It must be difficult, he considered, for a man to live under the shadows of his forebearers, much less ancestors, than the figures of the Magorians whose mettle was the stuff of legends. And here he was, Damyen’s King in a keep built countless aeons ago by the greatest peoples that had ever lived.
            He bore such pressure well. It becomes him.
            Damyen had met the King but once, when he was but a little boy, and a little brat at that. Even less to look upon. Now he stood, as tall as any statue, just as sturdy, just as strong, a rigid, unstoppable force. He wore black, as was his ancestor’s custom, a velvet doublet of pointed shoulders and large upper arms which narrowed at the lower arm, tightly fitting, all with a silver trim and the image of an owl on the chest. A black cloak much the sae with the high boots polished to a sheen and breeches that were also thicker at the upper leg. A man could dress himself in the finest livery however, but that would make him no more of a man, it was all in His Majesty’s face.
            A fine trail of a beard surrounded his thin lips set in a straight line and over a prominent chin with a nose that fit as perfectly as if it had been placed there by an artist. His face was gaunt and pale with the last vestiges of grief. His hair, like his beard was a rich brown colour, with the hint of autumn red, although parted, though it curved over his forehead, with small locks falling close to his eyes, the greenest eyes that ever were. It was small wonder that the lords of the realm flocked about this young man.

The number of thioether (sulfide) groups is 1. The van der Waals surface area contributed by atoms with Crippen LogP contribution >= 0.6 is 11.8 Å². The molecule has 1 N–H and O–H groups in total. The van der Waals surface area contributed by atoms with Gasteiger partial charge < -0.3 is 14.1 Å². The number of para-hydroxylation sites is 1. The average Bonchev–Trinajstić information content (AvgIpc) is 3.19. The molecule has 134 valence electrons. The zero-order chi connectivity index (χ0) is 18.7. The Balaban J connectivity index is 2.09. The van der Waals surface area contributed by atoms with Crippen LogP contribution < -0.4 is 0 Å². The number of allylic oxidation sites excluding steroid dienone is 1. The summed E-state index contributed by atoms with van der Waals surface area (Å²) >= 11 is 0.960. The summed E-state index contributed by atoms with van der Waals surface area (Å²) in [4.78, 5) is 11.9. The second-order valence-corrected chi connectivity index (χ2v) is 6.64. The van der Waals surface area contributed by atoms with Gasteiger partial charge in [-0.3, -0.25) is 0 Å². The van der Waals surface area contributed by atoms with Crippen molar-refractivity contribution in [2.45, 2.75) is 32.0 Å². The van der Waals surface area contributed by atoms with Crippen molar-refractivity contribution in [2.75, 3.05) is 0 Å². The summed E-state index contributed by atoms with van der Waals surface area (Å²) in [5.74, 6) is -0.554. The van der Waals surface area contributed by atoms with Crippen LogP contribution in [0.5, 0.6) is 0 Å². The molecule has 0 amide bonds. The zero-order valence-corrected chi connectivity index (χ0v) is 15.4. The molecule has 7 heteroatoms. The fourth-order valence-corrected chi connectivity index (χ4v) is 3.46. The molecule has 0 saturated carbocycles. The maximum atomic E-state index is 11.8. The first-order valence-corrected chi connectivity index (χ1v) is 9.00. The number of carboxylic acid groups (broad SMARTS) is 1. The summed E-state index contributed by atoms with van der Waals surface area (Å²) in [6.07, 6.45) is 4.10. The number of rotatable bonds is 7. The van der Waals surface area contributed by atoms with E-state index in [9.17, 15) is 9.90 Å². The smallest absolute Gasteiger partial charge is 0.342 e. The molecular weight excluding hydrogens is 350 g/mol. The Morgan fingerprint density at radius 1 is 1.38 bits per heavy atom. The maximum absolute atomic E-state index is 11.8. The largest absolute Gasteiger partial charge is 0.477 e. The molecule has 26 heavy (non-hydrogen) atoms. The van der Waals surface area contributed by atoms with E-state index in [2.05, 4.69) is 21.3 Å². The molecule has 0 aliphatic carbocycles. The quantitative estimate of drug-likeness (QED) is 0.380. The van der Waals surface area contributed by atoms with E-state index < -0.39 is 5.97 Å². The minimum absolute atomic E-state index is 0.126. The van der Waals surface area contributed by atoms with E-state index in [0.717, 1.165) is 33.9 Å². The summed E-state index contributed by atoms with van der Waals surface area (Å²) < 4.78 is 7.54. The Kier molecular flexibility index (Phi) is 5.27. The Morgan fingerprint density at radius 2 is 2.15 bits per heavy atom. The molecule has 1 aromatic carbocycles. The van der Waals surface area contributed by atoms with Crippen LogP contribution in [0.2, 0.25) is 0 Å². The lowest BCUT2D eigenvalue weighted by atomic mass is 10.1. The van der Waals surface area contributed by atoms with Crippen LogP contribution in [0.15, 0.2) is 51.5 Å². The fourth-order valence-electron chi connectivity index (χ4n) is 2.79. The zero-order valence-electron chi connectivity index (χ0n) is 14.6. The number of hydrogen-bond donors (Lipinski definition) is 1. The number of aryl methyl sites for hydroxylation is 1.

It took Damyen some time to respond, longer than he ought, as the King’s lips coiled round.
            “Your King asked you a question.” He murmered, his voice was low yet it carried.
            Damyen immediately fell to his knees.
            “Apologies, Your Majesty.” He looked up as the King ascended to his throne. Before he sat down however, he held out his hand and the owl swooped over to the arm of the throne. He took his place, his back rigid as a hand went straight to stroking the birds feathers.
            “You are forgiven.” Though it was as if he was not talking to Damyen.
            “I...” Damyen had forgotten why he had come. He fumbled for the words, grasped at them like trying to pick the stars at night but he could not get a hold. Never had he felt so humbled as he did now.
            “My Lord of Drayvon, if you will not speak, then permit me?” King Leon asked, yet it was no question.
            “Indeed My King.” Damyen looked down again.
            “Then I shall begin with saying, please stand.” Damyen did so. He was utterly powerless here. “Next, let me welcome you to Louena, this city is made greater by your arrival.” He finished there.
            “You honour me, Your Majesty.” He knew it was a simple courtesy, yet he still believed it. “But I did have something to bring to your attention, if I may ask it?”Damyen kept his head bowed.
            “You may.”
            “It concerns my late son, Captain Damyen.” It had been so long, yet the grief still held him.

The End

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